“He that giveth, let him do it with simplicity. . .” (Rom. 12:8). The marginal rendering of the word translated “simplicity” means “liberally”. “But this I say, He which soweth sparingly shall reap also sparingly; and he which soweth bountifully shall reap also bountifully (2 Cor. 9:6). Do we actually believe this?”.. . And remember the words of the Lord Jesus, “It is more blessed to give than to receive.” (Acts 20:36). The Lord blesses those who give as the scriptures teach.



It is possible for one to sin, even if he does give to the Lord. We have all heard the saying, “Actions speak louder than words.” In Acts chapter 5 we have an incident recorded from which all can learn a lesson. Ananias and Sapphira his wife sold a piece of property and wanted credit for contributing all the money for the benefit of the needy saints. The fact was, they were only contributing a part of the proceeds and the apostle Peter accused them of lying to god and to the Holy Spirit – Ananias by his actions, and his wife by verbally claiming an untruth. They paid the penalty with their lives. We, too, may be guilty of lying to God by our actions if we do not give as the word of God teaches, and furthermore we are guilty of “robbing God” if we do not give as we are prospered.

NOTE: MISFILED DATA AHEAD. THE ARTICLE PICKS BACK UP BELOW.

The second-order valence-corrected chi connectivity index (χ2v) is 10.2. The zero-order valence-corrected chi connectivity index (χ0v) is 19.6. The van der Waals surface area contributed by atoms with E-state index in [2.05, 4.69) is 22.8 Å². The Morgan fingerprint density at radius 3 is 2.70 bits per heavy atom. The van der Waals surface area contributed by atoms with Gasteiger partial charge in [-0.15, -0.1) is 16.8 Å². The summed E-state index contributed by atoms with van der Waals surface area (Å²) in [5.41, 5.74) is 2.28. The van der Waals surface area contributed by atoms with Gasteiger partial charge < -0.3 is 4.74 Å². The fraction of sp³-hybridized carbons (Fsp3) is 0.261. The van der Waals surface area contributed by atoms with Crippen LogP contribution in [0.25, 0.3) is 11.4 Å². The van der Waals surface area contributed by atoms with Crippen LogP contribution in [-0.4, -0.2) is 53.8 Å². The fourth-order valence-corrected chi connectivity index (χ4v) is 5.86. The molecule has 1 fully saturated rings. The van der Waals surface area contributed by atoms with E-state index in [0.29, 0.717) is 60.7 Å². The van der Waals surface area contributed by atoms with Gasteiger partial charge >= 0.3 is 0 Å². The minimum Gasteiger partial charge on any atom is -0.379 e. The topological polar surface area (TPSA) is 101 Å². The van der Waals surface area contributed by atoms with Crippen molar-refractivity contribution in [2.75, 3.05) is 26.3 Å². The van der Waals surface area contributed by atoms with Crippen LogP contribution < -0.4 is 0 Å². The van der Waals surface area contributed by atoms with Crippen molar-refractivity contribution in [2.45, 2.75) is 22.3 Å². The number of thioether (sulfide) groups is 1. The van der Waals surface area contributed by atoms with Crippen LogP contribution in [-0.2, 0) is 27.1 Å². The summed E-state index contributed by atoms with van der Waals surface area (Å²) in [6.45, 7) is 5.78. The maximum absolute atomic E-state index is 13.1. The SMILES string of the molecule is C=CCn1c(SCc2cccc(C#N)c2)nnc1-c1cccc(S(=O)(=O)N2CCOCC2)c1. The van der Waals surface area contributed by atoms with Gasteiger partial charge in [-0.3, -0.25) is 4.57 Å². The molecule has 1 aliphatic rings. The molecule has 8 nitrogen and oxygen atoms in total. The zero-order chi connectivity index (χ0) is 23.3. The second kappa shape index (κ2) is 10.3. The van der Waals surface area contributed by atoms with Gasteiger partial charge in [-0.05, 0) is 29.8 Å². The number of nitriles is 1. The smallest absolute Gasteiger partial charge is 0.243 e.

The Jews were compelled by God to tithe – give 10% of their income to the Lord for his cause. The Pharisees tithed (Luke 11:42), but with a wrong attitude. Their unrighteousness was pointed out by Jesus. And he taught His disciples, “For I say unto you, that except your righteousness shall exceed the righteousness of the scribes and Pharisees, ye shall in no case enter into the kingdom of heaven” (Matt. 5:20).